Photo by Melody

PlantFiles: Silver Leaf Hydrangea
Hydrangea arborescens subsp. radiata 'Samantha'

Family: Hydrangeaceae (hy-drain-jee-AY-see-ee) (Info)
Genus: Hydrangea (hy-DRAIN-juh) (Info)
Species: arborescens subsp. radiata
Cultivar: Samantha

» View all varieties of Hydrangeas

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36-48 in. (90-120 cm)

Unknown - Tell us

USDA Zone 4a: to -34.4 C (-30 F)
USDA Zone 4b: to -31.6 C (-25 F)
USDA Zone 5a: to -28.8 C (-20 F)
USDA Zone 5b: to -26.1 C (-15 F)
USDA Zone 6a: to -23.3 C (-10 F)
USDA Zone 6b: to -20.5 C (-5 F)

Sun Exposure:
Sun to Partial Shade

Parts of plant are poisonous if ingested

Bloom Color:
White/Near White

Bloom Time:
Late Spring/Early Summer


Other details:
Average Water Needs; Water regularly; do not overwater
Requires consistently moist soil; do not let dry out between waterings

Soil pH requirements:
6.1 to 6.5 (mildly acidic)

Patent Information:

Propagation Methods:
From softwood cuttings

Seed Collecting:
N/A: plant does not set seed, flowers are sterile, or plants will not come true from seed


2 positives
No neutrals
No negatives

Gardeners' Notes:

Positive vangoct On Jun 1, 2014, vangoct from Portland, CT wrote:

This plant is not only lovely but also tough as nails. Mine sat in a pot in the shade for two and a half years, was transplanted mid-summer last year. Promptly lost all it leaves and continued to die rest of summer. I ignored it, went out May 31 this year, and there was a gorgeous rosette of silver-backed leaves. How it survived its neglect, almost plant-abuse, I don't know...but I'm on the lookout for another to plant near it!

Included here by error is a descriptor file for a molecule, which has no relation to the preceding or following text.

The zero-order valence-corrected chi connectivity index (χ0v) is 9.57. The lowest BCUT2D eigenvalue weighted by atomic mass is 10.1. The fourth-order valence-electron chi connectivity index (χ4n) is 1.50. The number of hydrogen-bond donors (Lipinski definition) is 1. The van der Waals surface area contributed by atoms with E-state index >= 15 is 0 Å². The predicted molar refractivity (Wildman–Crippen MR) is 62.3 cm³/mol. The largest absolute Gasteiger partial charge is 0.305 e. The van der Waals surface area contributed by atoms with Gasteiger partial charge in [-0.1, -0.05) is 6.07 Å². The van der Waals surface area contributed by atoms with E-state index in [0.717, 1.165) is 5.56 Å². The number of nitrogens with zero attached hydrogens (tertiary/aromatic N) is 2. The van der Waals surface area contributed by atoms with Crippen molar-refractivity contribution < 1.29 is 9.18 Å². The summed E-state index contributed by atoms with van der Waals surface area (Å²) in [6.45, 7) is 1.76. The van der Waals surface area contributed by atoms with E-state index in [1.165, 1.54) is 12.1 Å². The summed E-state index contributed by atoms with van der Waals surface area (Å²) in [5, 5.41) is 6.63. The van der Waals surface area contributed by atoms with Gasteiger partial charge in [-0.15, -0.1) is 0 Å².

Positive lmelling On Dec 9, 2004, lmelling from Ithaca, NY (Zone 5b) wrote:

In "Hydrangeas for American Gardens," by Michael A. Dirr (2004), it says:

Subspecies radiata 'Samantha' is a sterile-flowered form with the flowerhead shape somewhere in between 'Annabelle' and 'Grandiflora'. Flowerheads are 4" to 6" in diameter, emerge green, mature white, fading to green and finally parchment. Sepals in (3s) 4s(5s), 1 to 1-1/2 inches across, and each sepal broad-ovate to rounded, entire, slightly overlapping, and 3/8" to 5/8" wide and 1/2" to 3/4" long. Leaves are silver-whitish backed.

This subspecies requires cooler day/night temperatures than are available in zone 7 and 8, so are better for more northern gardens.


This plant has been said to grow in the following regions:

Cornwall Bridge, Connecticut
Portland, Connecticut

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